The UW-Madison Libraries and DesignLab will host the fifth annual Digital Salon, a one-week exhibition of digital media projects by UW undergraduate and graduate students from Sunday, April 6 through Saturday, April 12, 2014.  This exhibition of new media projects showcases artistic and research-based projects that take digital form or rely heavily on information technology in the production process. Work might include podcasts, experimental videos, animations, graphic essays, websites, blogs, multimedia installations, posters, etc.  
  • Digital Salon projects will be curated by a committee of UW-Madison faculty and staff 
  • Projects will be exhibited in College Library's Open Book Café and online
  • The Curation Committee will recognize best projects in several categories. 
Work from previous exhibitions can be visited online:
This year, there will be two rounds of submissions, one in the Fall and another in the Spring.  The Fall deadline is Wednesday, December 11, 2013 and students will be contacted around January 21, 2014 to let them know whether their project has been selected for inclusion in the Digital Salon exhibition.  The Spring deadline of March 12, 2014 is intended to increase participation from students in spring courses.  Both Fall and Spring submissions will be included in the April 6-12, 2014 exhibition.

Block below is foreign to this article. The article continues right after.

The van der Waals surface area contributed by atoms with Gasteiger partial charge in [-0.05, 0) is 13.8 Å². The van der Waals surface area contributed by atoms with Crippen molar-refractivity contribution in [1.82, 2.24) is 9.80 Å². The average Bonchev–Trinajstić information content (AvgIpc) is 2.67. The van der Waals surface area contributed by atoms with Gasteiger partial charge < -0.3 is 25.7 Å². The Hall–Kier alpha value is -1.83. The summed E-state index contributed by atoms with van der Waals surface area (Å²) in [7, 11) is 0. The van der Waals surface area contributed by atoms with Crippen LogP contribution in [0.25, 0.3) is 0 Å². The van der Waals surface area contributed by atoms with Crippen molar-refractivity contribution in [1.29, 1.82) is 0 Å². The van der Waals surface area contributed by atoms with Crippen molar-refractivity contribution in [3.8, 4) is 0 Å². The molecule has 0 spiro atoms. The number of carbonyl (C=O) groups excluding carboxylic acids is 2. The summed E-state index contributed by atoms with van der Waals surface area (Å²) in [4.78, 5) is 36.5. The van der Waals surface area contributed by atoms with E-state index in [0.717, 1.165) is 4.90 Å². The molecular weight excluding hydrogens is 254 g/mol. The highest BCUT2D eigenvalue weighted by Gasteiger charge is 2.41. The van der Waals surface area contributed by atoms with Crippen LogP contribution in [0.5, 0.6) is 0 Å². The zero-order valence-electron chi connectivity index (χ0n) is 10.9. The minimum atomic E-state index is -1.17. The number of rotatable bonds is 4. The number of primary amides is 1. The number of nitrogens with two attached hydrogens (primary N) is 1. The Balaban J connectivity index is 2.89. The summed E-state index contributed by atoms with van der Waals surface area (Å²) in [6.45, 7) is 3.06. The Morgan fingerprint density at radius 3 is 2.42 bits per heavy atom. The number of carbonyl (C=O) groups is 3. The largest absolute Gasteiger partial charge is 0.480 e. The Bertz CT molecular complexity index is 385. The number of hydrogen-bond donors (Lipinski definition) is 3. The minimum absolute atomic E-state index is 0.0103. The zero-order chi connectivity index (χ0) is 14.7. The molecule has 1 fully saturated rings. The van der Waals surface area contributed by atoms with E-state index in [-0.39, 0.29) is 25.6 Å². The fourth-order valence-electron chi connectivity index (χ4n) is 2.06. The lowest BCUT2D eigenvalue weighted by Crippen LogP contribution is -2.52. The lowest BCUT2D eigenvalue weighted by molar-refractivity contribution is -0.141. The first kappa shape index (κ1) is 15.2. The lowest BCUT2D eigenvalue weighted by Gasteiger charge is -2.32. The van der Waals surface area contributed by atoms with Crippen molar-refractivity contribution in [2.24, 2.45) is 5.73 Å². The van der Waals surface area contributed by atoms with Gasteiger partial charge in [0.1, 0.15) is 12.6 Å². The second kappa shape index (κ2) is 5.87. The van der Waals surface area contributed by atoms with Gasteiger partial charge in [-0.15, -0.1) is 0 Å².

For more information visit the Digital Salon website at or contact

Looking for a Spring 2014 course?

Here is a suggestion for students now registering for Spring 2014 courses.
LIS 351: Introduction to Digital Information
TuTh 8:50AM - 9:40AM plus computer lab
Professor Eschenfelder

Description: A three credit service learning course developed for Digital Studies certificate students and non-computing majors where students will learn to create websites and understand how they work across computers, phones and other digital devices, understand and build databases, learn how search engines work behind the scenes, and work with a real client to learn project management and build communication skills.

Who should take this course?
    People interested in learning about information technologies to solve problems and help people.  (No prior technological expertise required!)
    People who are interested in solving information overload and information access problems.
    Digital Studies Certificate students looking to fulfill their "Digital Information Structures (I) or "Digital Media Practice  (P) requirement for the Digital Studies certificate.